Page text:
As was his custom, God doled out punishment for man’s insolent and disobedient consumption of food that ought not be consumed: Thou shalt feel shame and the burn of crimson upon thine cheek for all thine bodily functions in the company of thine partner.

Cabbage angels.
And that is why you should never eat a cabbage: beautiful to behold, but deadly to ingest. Well, that and because it tastes and smells like the effects that it will inevitably have on your body. (An exception can be made for borscht, but that will be covered in an up-coming post.)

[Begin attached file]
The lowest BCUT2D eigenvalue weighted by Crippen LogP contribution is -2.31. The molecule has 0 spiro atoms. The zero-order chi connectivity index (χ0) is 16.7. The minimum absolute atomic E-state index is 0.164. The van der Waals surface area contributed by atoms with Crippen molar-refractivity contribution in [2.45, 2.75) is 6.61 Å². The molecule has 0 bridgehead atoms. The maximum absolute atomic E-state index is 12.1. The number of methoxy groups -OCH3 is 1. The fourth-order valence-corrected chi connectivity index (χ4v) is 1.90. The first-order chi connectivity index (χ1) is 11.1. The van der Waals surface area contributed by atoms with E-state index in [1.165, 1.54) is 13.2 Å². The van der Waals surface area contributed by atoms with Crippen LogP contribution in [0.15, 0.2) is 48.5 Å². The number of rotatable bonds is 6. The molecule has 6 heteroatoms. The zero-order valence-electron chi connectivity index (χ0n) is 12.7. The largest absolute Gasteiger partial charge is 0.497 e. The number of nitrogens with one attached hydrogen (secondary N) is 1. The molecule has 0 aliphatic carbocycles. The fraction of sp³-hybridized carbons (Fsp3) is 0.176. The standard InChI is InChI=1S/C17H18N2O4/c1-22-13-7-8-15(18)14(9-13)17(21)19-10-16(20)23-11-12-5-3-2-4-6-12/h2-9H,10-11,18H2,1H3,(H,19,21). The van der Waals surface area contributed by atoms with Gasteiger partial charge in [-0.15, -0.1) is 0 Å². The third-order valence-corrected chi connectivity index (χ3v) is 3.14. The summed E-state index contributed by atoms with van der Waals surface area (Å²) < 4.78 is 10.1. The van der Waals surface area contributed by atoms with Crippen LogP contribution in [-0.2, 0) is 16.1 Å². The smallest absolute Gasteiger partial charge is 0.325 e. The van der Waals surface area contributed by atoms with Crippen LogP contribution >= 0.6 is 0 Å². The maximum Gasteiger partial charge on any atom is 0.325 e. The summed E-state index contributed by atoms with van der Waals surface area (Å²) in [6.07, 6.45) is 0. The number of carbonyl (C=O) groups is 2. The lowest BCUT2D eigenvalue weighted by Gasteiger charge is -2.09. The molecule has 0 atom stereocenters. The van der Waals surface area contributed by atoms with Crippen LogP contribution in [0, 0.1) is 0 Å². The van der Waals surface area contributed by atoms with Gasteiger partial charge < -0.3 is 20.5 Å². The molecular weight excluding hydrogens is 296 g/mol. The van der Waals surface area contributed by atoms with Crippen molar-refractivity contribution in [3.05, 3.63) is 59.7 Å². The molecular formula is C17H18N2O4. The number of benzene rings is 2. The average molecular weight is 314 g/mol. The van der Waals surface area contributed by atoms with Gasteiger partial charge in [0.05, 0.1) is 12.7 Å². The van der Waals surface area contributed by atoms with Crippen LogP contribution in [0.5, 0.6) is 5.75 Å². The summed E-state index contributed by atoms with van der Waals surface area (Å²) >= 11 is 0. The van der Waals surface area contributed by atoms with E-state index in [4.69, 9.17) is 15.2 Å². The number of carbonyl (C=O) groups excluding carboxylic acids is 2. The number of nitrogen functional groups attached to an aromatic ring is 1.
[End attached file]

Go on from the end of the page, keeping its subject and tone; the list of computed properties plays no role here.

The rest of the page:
And for anyone interested in my thoughts on sauerkraut, here’s a query: How do you make a bad thing worse?

Answer: Ferment it.

If considering the consumption of a cabbage,
Remember this, a timeless French adage:
'Mange-le si tu veux
Mais tu ne seras plus mon chou-chou.'*
That is to say: lucky in cabbage, unlucky in love.

*French authorities have insisted that “veux” and “chou” do not, in fact, rhyme. But I maintain that eux is an impossible sound and can only be pronounced in the exact same way as ou.